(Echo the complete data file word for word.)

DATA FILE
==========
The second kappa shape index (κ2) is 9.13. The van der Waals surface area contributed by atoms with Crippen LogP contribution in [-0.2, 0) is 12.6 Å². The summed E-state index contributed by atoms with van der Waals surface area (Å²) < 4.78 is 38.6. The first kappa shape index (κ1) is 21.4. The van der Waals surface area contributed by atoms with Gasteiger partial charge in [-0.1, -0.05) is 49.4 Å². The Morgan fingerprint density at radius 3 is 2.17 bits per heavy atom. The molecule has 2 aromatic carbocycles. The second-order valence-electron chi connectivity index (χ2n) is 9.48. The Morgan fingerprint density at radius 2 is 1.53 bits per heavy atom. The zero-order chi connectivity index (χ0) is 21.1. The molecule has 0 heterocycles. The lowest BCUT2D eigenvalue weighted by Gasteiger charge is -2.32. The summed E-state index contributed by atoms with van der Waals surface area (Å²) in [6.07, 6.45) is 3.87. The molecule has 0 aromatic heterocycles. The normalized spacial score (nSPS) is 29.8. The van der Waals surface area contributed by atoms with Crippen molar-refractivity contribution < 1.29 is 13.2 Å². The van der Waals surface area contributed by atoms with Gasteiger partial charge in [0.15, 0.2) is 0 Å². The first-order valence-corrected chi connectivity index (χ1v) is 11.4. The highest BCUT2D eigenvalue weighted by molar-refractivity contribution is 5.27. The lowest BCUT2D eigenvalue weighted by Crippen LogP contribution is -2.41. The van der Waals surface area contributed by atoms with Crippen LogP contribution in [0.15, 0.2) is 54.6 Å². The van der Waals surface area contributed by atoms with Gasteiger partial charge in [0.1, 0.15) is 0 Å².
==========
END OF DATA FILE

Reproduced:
The second kappa shape index (κ2) is 9.13. The van der Waals surface area contributed by atoms with Crippen LogP contribution in [-0.2, 0) is 12.6 Å². The summed E-state index contributed by atoms with van der Waals surface area (Å²) < 4.78 is 38.6. The first kappa shape index (κ1) is 21.4. The van der Waals surface area contributed by atoms with Gasteiger partial charge in [-0.1, -0.05) is 49.4 Å². The Morgan fingerprint density at radius 3 is 2.17 bits per heavy atom. The molecule has 2 aromatic carbocycles. The second-order valence-electron chi connectivity index (χ2n) is 9.48. The Morgan fingerprint density at radius 2 is 1.53 bits per heavy atom. The zero-order chi connectivity index (χ0) is 21.1. The molecule has 0 heterocycles. The lowest BCUT2D eigenvalue weighted by Gasteiger charge is -2.32. The summed E-state index contributed by atoms with van der Waals surface area (Å²) in [6.07, 6.45) is 3.87. The molecule has 0 aromatic heterocycles. The normalized spacial score (nSPS) is 29.8. The van der Waals surface area contributed by atoms with Crippen molar-refractivity contribution < 1.29 is 13.2 Å². The van der Waals surface area contributed by atoms with Gasteiger partial charge in [0.15, 0.2) is 0 Å². The first-order valence-corrected chi connectivity index (χ1v) is 11.4. The highest BCUT2D eigenvalue weighted by molar-refractivity contribution is 5.27. The lowest BCUT2D eigenvalue weighted by Crippen LogP contribution is -2.41. The van der Waals surface area contributed by atoms with Crippen LogP contribution in [0.15, 0.2) is 54.6 Å². The van der Waals surface area contributed by atoms with Gasteiger partial charge in [0.1, 0.15) is 0 Å².